Climate Change News – IPS Asia-Pacific

To Report About Climate Change, Go Beyond It

November 1, 2012 What's Up No Comments
Climate change workshop participants in Bangkok.

BANGKOK – The phrase ‘climate change’ occupies a lot of column inches these days, but there is a lot of room for reporting it far beyond just a scientific, or environment, or disaster story. Often, climate change straddles different news beats and needs to be covered as such in order to show how it affects people’s daily lives.

Climate change workshop participants in Bangkok. Photo Credit: Sarah Li

Breaking up the big term ‘climate change’ into stories that look at how communities are affected by, coping or finding ways to live with a changed environment was a key theme during a two-day workshop on ‘Climate Change: A Reporting Lens from Asia’, organised by IPS Asia-Pacific here on Apr. 24-25, 2012.

“We cannot take climate change as a stand-alone topic,” explained Ali Raza Rizvi, had of the Vientiane-based Regional Climate Change and Resilience Programme Asia for IUCN. Agriculture, health, education, the economy, tourism and other issues are all linked to climate change and development, he said, encouraging journalists to take a multi-faceted view to reporting the issue.

“To report climate change, you’ve got to go beyond climate change,” advised Kunda Dixit, editor and publisher of the ‘Nepali Times’ newspaper.

The workshop brought together 11 journalists from Asia whose story proposals were accepted by IPS Asia-Pacific for its climate change series, which is part of its media programme on ‘Development, Environment and Climate Change: A Reporting Lens from Asia’. The climate change series is but one of three activities under this programme, which is being carried out with the support of the Rockefeller Foundation.

The other key recurring theme during the workshop was the importance of journalists doing their homework and brushing up on climate change and related issues, in order to report more capably to their audiences.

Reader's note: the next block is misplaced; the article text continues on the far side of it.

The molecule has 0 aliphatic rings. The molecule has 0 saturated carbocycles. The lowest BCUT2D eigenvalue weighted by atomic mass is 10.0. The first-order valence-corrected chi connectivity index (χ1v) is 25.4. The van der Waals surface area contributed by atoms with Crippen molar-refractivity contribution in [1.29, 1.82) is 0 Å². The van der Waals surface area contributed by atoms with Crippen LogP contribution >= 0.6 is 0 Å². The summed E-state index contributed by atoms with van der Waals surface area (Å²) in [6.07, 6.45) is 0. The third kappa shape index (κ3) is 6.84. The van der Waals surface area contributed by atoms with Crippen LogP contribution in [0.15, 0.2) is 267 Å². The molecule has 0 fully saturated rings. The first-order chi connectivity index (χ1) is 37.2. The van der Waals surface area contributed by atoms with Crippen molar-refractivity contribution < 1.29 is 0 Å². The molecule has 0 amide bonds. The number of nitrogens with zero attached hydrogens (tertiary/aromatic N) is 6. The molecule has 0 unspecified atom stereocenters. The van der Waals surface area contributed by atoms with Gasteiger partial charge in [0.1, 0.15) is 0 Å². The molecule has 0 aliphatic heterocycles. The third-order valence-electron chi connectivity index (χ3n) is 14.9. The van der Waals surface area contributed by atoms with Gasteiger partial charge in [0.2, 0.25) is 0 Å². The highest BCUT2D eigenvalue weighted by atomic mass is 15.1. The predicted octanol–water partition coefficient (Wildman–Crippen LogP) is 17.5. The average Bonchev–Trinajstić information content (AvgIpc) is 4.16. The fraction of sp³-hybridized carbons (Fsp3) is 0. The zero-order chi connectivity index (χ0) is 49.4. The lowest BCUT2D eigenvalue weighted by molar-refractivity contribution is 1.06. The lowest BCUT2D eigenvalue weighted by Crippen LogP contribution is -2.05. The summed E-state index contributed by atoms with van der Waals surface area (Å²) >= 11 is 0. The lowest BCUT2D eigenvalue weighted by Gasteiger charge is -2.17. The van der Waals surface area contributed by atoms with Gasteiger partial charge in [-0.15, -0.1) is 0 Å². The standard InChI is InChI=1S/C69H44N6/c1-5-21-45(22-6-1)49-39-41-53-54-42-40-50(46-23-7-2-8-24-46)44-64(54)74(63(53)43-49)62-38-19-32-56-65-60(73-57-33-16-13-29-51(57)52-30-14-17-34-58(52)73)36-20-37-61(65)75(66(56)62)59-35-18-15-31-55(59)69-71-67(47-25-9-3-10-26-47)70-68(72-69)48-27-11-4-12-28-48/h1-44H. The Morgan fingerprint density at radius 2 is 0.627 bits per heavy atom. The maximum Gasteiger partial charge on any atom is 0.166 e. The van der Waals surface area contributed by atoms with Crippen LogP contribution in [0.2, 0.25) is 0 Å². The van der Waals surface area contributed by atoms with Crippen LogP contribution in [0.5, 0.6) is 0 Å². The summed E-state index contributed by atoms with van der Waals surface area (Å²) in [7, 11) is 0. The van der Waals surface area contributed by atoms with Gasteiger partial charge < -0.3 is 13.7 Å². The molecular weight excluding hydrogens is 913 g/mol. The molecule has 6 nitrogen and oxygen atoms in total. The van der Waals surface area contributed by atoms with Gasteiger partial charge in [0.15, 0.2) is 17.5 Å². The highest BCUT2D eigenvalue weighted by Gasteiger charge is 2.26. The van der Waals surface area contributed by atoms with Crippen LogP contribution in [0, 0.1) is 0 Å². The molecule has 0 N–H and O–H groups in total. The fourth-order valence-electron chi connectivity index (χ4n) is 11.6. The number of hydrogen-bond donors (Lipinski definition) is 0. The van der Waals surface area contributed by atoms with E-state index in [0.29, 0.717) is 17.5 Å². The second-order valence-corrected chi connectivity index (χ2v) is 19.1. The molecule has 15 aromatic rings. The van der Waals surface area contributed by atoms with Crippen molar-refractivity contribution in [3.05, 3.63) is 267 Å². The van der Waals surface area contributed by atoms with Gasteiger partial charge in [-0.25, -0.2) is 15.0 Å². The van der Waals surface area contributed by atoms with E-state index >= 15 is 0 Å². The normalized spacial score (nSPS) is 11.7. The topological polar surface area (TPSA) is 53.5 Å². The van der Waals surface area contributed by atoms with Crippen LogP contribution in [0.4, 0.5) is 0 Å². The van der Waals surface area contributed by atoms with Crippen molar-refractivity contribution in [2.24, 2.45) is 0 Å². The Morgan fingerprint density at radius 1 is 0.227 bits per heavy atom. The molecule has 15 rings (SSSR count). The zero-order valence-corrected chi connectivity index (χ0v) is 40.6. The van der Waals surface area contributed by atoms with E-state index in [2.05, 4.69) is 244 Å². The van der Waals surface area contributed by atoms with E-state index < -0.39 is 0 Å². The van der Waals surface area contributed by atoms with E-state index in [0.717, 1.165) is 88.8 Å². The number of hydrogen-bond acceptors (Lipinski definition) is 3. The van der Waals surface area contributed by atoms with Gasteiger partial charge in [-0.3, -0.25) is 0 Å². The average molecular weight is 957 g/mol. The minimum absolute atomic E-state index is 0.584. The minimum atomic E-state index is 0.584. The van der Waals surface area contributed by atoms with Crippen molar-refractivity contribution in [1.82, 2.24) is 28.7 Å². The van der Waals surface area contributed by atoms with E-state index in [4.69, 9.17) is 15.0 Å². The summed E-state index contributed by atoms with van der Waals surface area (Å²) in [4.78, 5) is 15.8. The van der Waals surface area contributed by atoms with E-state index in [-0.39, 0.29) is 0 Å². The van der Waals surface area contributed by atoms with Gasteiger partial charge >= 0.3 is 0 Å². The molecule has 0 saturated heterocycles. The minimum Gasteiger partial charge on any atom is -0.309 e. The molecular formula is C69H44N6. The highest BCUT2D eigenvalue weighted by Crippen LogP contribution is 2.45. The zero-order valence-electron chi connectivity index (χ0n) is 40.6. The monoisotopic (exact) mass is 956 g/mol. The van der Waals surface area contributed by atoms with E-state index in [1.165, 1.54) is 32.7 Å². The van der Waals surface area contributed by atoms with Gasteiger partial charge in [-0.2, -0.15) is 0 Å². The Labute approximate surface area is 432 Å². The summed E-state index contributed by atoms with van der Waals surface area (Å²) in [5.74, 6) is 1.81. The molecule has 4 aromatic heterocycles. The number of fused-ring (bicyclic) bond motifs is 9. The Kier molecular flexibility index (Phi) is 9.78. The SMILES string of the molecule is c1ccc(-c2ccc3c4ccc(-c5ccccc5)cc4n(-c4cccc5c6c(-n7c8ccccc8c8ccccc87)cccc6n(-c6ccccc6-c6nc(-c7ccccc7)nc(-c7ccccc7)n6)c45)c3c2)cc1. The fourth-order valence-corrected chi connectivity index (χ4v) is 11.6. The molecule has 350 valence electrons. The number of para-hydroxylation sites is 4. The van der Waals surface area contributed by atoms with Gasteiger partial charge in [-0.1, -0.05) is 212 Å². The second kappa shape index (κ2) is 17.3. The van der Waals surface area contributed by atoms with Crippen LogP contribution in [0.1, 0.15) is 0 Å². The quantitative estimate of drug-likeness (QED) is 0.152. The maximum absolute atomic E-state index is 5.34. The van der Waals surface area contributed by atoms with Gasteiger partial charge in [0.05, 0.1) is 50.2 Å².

Keep it simple, Nepali editor Kunda Dixit says. Photo Credit: Sarah Li

Under its climate change series, IPS Asia-Pacific will be producing a tool for reporting and following climate change as a development issue. Part of the workshop also dealt with terms related to climate change that could be better understood and used by media, as well as the need to contextualise climate change within development realities within Asian countries.

Animated discussions focused around a presentation by Suppakorn Chinvanno, senior research advisor at the South-east Asia START Regional Centre, who expressed the hope that journalists could look beyond black-and-white portrayal of issues when working on climate change stories.

Asked to discuss some terms that needed to be used correctly in media, he said for example that “climate is not weather” and “change is not variability”. There are multiple dimensions of climate change, and different areas or systems have different concerns about it.

There was also a lot of discussion around where, and how, to draw the line between attributing an event or occurrence to ‘climate change’ or to an ‘extreme weather event’, because often news reports use them interchangeably.

“Extreme weather itself is not climate change, but the change in magnitude or frequency of extreme events is climate change,” Suppakorn pointed out. “It is a single event, that is not climate at all.”

Discussing climate change also means talking about scenarios – and he said common questions asking which scenario is the most likely one are not very relevant. “Scenarios do not represent future truth,” he explained. “It is only a description of possible actions or events in the future, within a certain set of assumptions.”

It’s more useful to cover and discuss how to manage future risk and vulnerability, Suppakorn added.

Dixit, for his part, urged journalists to know the issues they report about, in order to write intelligently and give audiences information they can use. “We make scientists’ opinions into digestible information then give them to policymakers,” he said, adding that good reportage on climate change should be as simple as possible.

In the end, Thai journalist and filmmaker Pipope Panitchpakdi said, it comes down to good, professional storytelling that in the case of climate change, can link this phenomenon to the everyday lives of communities and individuals. “Journalism means we should make our viewers engaged.”

The journalist-participants also had a discussion about how much room for reporting environment, including climate change, there was in their newsrooms, and what changes they have seen in environment reporting and division of beats over the years.

On the second day of the workshop, each journalist presented his or her story idea around climate change and story plan. Discussions were held about them and suggestions made. The journalists in the series are from Sri Lanka, Philippines, India, Vietnam, Mongolia, Nepal, Malaysia, Indonesia, Bangladesh. (JS/IPS Asia-Pacific)

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